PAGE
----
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Letter: FCPS Renovations and the Environment

A Response to School Board Rep Pat Hynes and school renovations, student health, and environmental health.


Ms. Hynes addresses costs of environmental protection and the practice of parents driving children to school.  We need to find innovative solutions to these issues that do not involve business as usual or pushing the costs of future remediation onto future generations of residents.

Concerning the cost of stormwater management:  The reported cost of $500,000 vs $40,000 seems staggering as we look at the FCPS budget today.  But, what is the cost of doing this on the cheap, within current budget?  Who will pay for the costs of stream restoration and watershed clean up required down the road?  Pushing the bill on to the shoulders of future residents is easy, but short sighted. 

This is not just a financial issue, but an environmental issue.  If we continue to say it’s too expensive to do the right thing for the environment now, the costs of remediation will increase as more damage is done to our streams and watershed.  What are the long term costs in terms of environmental health, health of residents, loss of biodiversity, and the loss of environmental services provided by a healthy environment?  When we consider the true long term costs of that $40,000 solution, it doesn’t seem like such a good deal. 

I applaud Ms. Hynes’ efforts to improve pedestrian and bike access to schools in an effort to reduce car traffic in neighborhoods around schools.  The damage caused to the environment in terms of increased pollution as cars idle in long lines at schools makes it imperative we must find a better way for the health of our environment and the health of our students, many of whom are walking through invisible clouds of auto exhaust to get into the school from the kiss and ride area.   

We need innovative leadership here.  FCPS should lead a campaign to get students out of the family car and on to school buses or walking trails.  Could the school board, individual schools, or PTAs take the lead in forming “walking pools” in neighborhoods where walking is an option?  Why not launch a “Healthy School-Healthy Environment” challenge in which the school with the largest decrease in car traffic and largest increase in walking, biking and bus ridership wins recognition for its environmental and health stewardship?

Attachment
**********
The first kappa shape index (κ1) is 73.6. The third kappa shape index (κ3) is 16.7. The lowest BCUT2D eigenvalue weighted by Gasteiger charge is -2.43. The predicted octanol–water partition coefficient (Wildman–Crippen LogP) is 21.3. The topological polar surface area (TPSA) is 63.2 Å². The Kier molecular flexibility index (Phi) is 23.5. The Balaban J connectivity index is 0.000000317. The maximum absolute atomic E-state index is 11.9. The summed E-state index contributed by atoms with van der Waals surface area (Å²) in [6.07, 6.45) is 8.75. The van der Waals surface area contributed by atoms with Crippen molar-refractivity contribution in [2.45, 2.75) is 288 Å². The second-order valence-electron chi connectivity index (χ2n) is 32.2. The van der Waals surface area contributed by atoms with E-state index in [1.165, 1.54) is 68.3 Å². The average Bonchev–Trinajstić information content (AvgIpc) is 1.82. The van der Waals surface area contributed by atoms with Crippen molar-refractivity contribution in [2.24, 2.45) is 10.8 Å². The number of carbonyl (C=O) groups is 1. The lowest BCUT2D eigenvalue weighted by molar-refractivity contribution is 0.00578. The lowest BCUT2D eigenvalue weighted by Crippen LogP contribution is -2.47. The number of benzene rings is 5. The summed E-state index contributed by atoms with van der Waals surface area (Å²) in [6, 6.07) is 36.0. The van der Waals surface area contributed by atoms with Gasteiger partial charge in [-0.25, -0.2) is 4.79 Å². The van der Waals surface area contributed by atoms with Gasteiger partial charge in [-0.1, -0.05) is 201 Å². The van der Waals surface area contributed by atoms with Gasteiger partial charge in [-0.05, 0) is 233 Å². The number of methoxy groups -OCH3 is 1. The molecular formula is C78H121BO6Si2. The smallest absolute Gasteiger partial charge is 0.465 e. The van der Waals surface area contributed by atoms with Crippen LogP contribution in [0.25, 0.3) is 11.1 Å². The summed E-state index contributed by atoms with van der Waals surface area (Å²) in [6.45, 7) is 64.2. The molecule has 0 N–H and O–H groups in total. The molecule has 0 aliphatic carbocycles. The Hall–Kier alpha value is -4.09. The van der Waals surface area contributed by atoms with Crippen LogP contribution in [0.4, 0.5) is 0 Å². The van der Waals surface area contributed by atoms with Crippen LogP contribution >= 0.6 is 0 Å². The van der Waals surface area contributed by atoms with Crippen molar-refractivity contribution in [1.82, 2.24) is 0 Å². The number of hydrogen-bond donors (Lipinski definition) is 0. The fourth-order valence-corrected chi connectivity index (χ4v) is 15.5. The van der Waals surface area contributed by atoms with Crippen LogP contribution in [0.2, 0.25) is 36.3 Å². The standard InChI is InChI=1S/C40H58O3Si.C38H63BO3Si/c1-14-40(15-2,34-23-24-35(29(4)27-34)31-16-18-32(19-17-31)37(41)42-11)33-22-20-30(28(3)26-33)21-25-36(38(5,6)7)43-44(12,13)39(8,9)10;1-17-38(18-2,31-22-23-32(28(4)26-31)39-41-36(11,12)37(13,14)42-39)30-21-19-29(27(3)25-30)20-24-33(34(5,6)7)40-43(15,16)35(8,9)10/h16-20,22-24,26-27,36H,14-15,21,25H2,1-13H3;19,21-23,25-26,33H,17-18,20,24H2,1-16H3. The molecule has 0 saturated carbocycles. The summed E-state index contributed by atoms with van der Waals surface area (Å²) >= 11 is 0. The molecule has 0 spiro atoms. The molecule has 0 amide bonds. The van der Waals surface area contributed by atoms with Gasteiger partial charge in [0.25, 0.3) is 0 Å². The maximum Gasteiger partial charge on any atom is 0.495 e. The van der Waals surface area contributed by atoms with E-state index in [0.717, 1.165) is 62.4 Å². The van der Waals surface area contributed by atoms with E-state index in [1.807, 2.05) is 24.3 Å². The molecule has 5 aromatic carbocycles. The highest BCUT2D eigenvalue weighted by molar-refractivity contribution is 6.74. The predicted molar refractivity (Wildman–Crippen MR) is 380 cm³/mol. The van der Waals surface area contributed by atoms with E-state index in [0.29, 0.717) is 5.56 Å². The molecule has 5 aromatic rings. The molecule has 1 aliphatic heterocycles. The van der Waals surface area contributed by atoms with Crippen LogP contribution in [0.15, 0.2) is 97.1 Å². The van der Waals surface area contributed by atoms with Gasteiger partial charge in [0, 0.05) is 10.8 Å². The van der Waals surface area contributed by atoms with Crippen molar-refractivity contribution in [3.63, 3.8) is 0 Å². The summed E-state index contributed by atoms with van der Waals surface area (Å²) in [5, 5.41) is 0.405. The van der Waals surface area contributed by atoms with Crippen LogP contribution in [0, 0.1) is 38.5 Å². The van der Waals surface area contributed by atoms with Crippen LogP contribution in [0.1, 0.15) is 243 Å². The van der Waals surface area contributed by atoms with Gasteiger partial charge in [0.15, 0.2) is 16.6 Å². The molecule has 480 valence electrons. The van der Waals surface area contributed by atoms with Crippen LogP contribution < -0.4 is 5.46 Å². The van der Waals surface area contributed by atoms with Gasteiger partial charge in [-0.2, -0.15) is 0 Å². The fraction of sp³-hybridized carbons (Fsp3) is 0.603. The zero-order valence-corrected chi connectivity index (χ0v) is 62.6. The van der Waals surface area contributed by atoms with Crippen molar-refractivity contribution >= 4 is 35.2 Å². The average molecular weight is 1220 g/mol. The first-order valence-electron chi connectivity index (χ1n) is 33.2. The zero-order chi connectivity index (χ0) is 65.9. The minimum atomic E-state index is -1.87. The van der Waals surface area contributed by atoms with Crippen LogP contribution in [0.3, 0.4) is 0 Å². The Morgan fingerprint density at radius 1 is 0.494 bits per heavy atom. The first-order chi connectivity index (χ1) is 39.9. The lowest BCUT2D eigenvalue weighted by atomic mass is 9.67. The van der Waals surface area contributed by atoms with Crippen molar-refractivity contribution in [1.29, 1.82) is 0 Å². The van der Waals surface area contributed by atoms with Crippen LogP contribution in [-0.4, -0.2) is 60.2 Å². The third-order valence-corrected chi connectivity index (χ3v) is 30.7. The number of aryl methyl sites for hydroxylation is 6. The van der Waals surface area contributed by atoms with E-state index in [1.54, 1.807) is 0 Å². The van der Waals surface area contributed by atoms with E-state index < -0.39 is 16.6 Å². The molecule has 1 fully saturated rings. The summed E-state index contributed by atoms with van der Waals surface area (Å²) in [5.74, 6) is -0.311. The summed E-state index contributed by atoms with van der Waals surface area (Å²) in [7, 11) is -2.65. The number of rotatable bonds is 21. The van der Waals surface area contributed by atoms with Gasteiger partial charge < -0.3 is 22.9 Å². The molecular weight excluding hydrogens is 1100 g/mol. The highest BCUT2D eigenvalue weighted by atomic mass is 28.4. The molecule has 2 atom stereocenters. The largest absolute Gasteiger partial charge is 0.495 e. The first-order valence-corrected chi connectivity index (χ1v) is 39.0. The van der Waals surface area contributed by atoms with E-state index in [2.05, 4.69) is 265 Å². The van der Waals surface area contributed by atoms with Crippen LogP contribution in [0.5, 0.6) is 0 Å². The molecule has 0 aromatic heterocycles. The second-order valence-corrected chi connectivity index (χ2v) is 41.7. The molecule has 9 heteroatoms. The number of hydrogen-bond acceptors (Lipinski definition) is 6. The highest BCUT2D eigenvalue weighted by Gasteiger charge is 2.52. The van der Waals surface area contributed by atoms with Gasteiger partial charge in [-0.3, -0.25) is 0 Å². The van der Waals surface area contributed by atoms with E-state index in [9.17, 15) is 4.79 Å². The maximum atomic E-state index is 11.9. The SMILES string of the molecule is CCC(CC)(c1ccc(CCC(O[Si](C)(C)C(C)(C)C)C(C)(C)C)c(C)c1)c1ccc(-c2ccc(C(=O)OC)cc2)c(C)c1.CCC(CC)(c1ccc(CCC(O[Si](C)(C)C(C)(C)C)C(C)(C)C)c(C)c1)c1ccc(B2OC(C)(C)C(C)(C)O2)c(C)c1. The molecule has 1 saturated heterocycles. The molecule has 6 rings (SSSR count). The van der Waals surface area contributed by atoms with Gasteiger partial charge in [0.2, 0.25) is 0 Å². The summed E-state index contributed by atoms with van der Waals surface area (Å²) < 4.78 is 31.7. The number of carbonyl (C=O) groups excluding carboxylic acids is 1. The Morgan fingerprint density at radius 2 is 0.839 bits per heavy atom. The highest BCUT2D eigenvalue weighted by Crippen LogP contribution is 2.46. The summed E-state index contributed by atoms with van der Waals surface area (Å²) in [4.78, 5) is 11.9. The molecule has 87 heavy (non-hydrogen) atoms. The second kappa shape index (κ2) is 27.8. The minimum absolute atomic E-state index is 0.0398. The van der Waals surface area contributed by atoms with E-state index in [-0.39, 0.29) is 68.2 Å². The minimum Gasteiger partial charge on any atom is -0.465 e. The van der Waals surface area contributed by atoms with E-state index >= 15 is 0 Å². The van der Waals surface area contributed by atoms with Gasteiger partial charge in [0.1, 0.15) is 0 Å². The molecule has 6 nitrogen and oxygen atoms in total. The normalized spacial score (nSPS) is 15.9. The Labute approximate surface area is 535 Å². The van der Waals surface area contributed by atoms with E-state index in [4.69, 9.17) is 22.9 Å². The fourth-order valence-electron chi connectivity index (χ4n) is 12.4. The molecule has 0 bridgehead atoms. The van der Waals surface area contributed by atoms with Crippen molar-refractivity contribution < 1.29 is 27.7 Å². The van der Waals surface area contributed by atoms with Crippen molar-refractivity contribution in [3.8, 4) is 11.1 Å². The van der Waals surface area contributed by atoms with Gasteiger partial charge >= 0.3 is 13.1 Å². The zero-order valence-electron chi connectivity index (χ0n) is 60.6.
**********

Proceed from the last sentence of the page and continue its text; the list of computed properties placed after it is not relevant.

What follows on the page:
To conclude, I urge Ms. Hynes and the County to   We need to eschew "business as usual" and come up with innovative solutions that benefit current generations while preserving the environment for future generations.


Diane Blust
Sustainable Reston
 

John Farrell August 17, 2012 at 11:52 AM
In an era when many families only have 1 or 2 children and in the wake of the Adam Walsh tragedy, it is completely understandable that families do not wish to risk having their "one and only" being snatch on the way to or from school but would rather see their child to the school house door. Especially in neighborhoods where theirs is the only kiddo on the cul de sac. An irrational fear and not based on any statistics applicable to Reston, yes. But this is their child we are talking about. Our 4 children went to Terraset. For the younger 3 they were close enough that 2 could walk home together. For our oldest, there were other kids in the neighborhood for her to walk with. But by the time, our youngest was in the 5th grade, he was the only Tiger on the block. Yes, a school bus came to Soapstone and Underoak but the route was so circuitous that they could get home faster in the afternoon walking than riding the bus. A far greater reduction in stormwater runoff would be achieved if the design retained the existing green roof and the attempt to stuff 900+ in the school was abandoned. If the renovations were limited principally to reconfiguring the classrooms to accommodate the existing population, the impervious footprint would be much smaller than that which is proposed and the school were be a better educational experience for its students, many of whom come from ESL and FRM backgrounds and need extra time and attention from the principal, not less.

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